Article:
The Film Scale
Okay, the next is when we look at the film scale. So the film scale tells us the relative way in which that contrast is developed. Is it a fast accelerating high contrast? Is it a lower contrast? And we have these two points: the shoulder and the toe. These two things are very important when we're dealing with any kind of film. Doesn't matter if you're working with Chrome, E6 film, C41 color negative film. They all have a toe and a shoulder. The toe, and down here is basically where no exposure is happening. Exposure then starts to build up. We're gonna talk about the zone system in a second, and what we're looking for is a doubling in light. That creates a stop. Every time the light doubles, we get an increase in stop. The toe is basically as we're starting to come out and tone's beginning to develop, so in the black and white world we're looking at tone and texture are our two elements. We're starting to get tone and texture to come up, and then right about here is where we start to ...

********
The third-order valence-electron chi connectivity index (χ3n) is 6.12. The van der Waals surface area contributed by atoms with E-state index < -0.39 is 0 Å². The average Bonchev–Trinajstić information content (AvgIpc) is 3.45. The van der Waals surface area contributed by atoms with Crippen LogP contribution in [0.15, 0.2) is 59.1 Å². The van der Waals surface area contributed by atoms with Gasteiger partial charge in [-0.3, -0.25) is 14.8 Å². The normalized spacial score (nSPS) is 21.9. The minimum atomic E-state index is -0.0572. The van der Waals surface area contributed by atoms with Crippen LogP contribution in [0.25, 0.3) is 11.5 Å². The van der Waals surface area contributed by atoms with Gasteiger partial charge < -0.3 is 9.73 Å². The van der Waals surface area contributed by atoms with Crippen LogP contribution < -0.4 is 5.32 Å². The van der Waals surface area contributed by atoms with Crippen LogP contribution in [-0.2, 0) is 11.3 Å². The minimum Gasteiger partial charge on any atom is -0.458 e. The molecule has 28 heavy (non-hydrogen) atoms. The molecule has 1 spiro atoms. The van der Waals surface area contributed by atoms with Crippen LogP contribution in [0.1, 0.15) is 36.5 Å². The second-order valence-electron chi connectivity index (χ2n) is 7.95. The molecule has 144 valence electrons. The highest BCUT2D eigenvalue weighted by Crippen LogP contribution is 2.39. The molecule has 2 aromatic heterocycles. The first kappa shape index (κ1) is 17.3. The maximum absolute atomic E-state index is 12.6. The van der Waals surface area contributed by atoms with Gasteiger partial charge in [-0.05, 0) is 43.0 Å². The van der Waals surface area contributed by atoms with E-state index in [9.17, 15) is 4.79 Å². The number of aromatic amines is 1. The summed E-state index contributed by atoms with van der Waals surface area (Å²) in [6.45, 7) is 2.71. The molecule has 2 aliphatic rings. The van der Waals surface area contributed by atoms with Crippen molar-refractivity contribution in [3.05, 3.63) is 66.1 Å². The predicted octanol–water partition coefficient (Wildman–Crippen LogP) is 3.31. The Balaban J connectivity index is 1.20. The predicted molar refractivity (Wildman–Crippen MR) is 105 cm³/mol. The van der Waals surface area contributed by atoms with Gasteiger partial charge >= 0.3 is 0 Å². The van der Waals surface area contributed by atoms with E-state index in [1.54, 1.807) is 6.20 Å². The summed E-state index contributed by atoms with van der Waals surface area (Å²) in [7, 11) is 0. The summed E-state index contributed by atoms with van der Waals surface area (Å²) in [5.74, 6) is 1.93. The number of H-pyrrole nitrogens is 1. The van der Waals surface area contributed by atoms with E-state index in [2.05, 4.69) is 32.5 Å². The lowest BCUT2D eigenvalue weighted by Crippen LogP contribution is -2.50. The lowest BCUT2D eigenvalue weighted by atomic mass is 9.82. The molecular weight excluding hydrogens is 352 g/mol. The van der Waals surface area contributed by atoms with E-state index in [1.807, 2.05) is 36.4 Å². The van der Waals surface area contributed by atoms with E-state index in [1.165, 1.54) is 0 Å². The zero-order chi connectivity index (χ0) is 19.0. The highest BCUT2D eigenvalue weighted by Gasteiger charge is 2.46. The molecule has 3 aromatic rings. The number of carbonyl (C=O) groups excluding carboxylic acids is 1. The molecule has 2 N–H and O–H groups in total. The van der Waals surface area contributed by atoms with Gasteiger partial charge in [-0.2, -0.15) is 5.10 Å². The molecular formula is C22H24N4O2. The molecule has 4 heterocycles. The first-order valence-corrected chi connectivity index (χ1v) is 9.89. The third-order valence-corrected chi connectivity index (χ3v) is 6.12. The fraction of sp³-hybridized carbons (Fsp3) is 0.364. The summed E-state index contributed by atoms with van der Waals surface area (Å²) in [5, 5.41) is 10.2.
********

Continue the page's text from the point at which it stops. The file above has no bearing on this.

render full texture, just outside that toe. Anything below there, though, we have no detail. The shoulder is at the high point. So this line here is gamma, that's our curve, when we get above the shoulder, this starts to fall off and there's so much density built up on the negativity, it was exposed to so much light, that nothing prints past the shoulder. So the world of film that's critical is between these two lines. I've got a little bit down here, but I've gotta stay out of there. If you're a digital person, this is a clipped highlight, clipped shadow. Now, the cool part about black and white film is if you think about the number of stops, the dynamic range we can work with, film actually has about 16 to 18 zones of workable data. Huge latitude. A slide film, an aggressive slide film with a lot of range, four and a half, five stops. Color negative film, 11, 12, 13, somewhere in there, so black and white film just has a huge latitude for us to be able to work with. The cool part is I get to massage all of that through my manipulation of where I place things, and the things we're talking about, metering, and then the development. But these two points become pretty critical. You will see those two points in every one of those film charts. There'll be a characteristic curve, is what it's called, so any of those data sheets, you get the characteristic curve. Now if I come in and take this film, shoulder's about the same, a little bit more aggressive slope, but not much of a toe, so I actually have a lot more, probably, shadow detail down there. When it stops, it's over. There's not a gradual transition there. Or I take that one and I have a smoother transition, so I actually have a less steep contrast, and I don't have as much toe and shoulder. So those different curves will all be in the characteristic piece, and what I'm just looking for is how steep is that line. The other thing you'll see in those curves is you'll see sometimes a dotted line above and a dotted line below, and that says they're applying different development options, and we'll talk about that in the second segment, how I can move the elements of those lines. Okay, the next thing, after we get Grain, contrast, we think about the film scale, the next thing we're gonna talk about is film speed, so this is the thing that everybody gets twitchy about.